Saturday, February 21, 2015

World Cup Report Match 10: West Indies v Pakistan

The two most unpredictable teams in cricket came together to see if any clarity could be made on their chances of making the knockout stage of this tournament. By the end one team had tasted victory, but the question probably still remains unanswered.

Pakistan decided to forego the advantage of winning the toss by electing to field, though this was not the end result in their eventual defeat. The early wickets of Gayle and Smith were not surprising, these two under-performing gentlemen have made a habit of ditching their wicket too quickly. The Pakistan bowlers bowled well, and didn't enjoy a lot of luck. Once again they contributed to their own misery. Umar Akmal added to the tally of sitters that he and his brothers have dropped when wicket-keepers for their country. The enormity of the missed chances over the years by Kamran and then Umar is incalculable. Shahid Afridi had a shocker, dropping two sitters himself that also could have changed the course of the match. Even with these taken into account, The Windies were 4/194 off 40 when Ramdin was dismissed, and with Darren Bravo retired hurt, good bowling and fielding would have meant no more than a target of 270 should be the aim.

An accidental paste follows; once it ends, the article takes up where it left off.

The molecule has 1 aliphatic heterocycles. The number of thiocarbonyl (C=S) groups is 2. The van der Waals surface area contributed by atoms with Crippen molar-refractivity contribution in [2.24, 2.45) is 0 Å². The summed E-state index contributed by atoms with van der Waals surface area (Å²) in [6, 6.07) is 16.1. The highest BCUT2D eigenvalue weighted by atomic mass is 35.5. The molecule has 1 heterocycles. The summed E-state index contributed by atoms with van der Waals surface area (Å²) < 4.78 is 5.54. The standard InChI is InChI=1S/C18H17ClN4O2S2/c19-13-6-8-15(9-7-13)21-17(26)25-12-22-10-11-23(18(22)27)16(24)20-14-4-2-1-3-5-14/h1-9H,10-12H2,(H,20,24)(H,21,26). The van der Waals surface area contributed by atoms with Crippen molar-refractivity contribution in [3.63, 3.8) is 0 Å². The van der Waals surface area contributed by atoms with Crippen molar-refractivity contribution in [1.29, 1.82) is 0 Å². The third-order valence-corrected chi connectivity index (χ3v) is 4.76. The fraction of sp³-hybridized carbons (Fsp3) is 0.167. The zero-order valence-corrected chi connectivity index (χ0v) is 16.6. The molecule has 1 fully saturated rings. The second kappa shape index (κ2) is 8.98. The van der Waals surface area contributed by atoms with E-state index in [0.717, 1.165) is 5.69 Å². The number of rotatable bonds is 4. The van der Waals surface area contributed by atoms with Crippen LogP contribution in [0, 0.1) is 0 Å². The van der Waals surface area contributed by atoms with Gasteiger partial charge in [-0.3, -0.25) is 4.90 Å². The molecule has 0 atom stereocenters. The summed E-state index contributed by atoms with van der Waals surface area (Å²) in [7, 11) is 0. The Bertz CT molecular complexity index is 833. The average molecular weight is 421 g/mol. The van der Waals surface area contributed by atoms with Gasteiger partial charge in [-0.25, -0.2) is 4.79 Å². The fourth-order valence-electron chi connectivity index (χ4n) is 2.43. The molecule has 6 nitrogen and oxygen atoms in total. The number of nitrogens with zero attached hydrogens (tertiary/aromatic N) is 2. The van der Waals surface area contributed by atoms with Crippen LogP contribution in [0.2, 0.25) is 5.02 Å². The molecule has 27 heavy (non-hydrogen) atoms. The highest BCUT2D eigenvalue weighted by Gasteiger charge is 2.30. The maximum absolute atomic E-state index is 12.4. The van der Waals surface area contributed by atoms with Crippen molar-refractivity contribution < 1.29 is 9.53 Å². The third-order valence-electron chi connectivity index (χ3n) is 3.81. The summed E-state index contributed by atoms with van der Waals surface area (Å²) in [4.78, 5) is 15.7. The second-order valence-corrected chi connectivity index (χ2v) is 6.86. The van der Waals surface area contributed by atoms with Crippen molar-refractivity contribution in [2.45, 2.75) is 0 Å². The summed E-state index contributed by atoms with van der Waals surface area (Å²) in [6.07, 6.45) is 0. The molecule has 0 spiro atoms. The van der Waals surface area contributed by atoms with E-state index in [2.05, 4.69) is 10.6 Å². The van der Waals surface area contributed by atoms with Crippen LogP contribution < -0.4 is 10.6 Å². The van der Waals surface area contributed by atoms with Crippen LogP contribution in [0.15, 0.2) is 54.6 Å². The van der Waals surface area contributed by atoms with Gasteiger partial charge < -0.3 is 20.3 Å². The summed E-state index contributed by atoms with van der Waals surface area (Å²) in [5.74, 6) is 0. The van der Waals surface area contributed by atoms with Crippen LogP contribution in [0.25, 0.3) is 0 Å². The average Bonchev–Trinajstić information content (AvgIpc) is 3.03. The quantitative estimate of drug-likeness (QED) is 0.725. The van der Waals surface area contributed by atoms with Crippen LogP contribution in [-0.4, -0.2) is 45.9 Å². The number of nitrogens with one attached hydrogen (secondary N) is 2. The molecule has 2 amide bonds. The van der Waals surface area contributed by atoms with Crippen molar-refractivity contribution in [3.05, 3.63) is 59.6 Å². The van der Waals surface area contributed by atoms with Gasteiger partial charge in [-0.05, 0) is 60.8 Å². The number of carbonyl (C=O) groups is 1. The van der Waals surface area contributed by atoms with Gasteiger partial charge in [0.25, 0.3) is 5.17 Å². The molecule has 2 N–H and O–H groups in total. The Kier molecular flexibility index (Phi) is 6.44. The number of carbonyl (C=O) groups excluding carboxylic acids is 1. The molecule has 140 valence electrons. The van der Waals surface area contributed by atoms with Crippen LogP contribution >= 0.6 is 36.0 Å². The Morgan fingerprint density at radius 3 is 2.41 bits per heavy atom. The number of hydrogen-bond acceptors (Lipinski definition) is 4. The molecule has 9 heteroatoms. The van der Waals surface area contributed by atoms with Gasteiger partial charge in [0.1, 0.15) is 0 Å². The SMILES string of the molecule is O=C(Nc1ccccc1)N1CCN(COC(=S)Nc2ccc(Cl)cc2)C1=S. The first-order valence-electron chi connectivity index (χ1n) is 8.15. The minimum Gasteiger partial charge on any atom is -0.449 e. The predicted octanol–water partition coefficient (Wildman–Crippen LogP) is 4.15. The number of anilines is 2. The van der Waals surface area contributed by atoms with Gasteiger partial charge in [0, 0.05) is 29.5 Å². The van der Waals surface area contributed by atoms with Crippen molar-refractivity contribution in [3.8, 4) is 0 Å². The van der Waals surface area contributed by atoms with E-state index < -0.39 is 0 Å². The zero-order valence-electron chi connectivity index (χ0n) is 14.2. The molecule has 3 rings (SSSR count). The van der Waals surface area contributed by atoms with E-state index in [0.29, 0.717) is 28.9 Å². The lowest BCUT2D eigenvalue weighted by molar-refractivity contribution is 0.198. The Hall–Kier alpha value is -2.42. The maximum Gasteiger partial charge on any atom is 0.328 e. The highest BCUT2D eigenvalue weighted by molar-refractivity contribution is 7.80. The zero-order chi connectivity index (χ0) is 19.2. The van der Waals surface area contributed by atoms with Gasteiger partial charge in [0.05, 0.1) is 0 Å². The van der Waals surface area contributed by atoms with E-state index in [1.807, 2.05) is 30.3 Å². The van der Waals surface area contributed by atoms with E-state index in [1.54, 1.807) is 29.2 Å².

The bowling plans went out the window again, as Sammy and Simmons and Russell did exactly as they had done against Ireland, this time scoring 116 from the final 10 overs to set up a total of 310. It was the same old story - no Plan A, no Plan B, and certainly not very full straight balls. It was carnage again, with length balls going to the boundary, short balls going to the boundary, slower balls going to the boundary. Those of us who had invested in Pakistan to win this game started to tear up their tickets.

To complete compound the errors of their last ten overs of the West Indies innings, Pakistan sealed their fate with the first 19 deliveries of their own innings. By this point, they had lost four wickets for only one run scored, the worst start in International one day cricket history. Even the reliable veterans Younis Khan (golden duck) and Misbah-ul-Haq (7 off 21) could not withstand the debacle. At 5/25 off ten overs, only a miracle or Shahid Afridi could save this match. Fifties to Maqsood and Akmal delayed the inevitable, but Pakistan were eventually routed for 160, taken apart by the same fast, short-pitched bowling from the West Indies that had ironically cost them their match against Ireland a few days beforehand.

What were the lessons to be taken from this match? For the Windies, you can be certain that their future opponents will be talking very seriously about how to bowl to their middle-late order hitters who have been so effective in both of their matches so far. They will also know that the Windies game plan with the ball will be to bounce teams out. Pakistan's paper-thin batting is becoming a real problem for them, along with their capacity for dropped catches. No one truly believes either of these teams can win the World Cup - one wonders if they believe it themselves. For now, they are both still fighting just to make the next stage of the competition, and to do so they will both need to improve markedly over the next couple of weeks.

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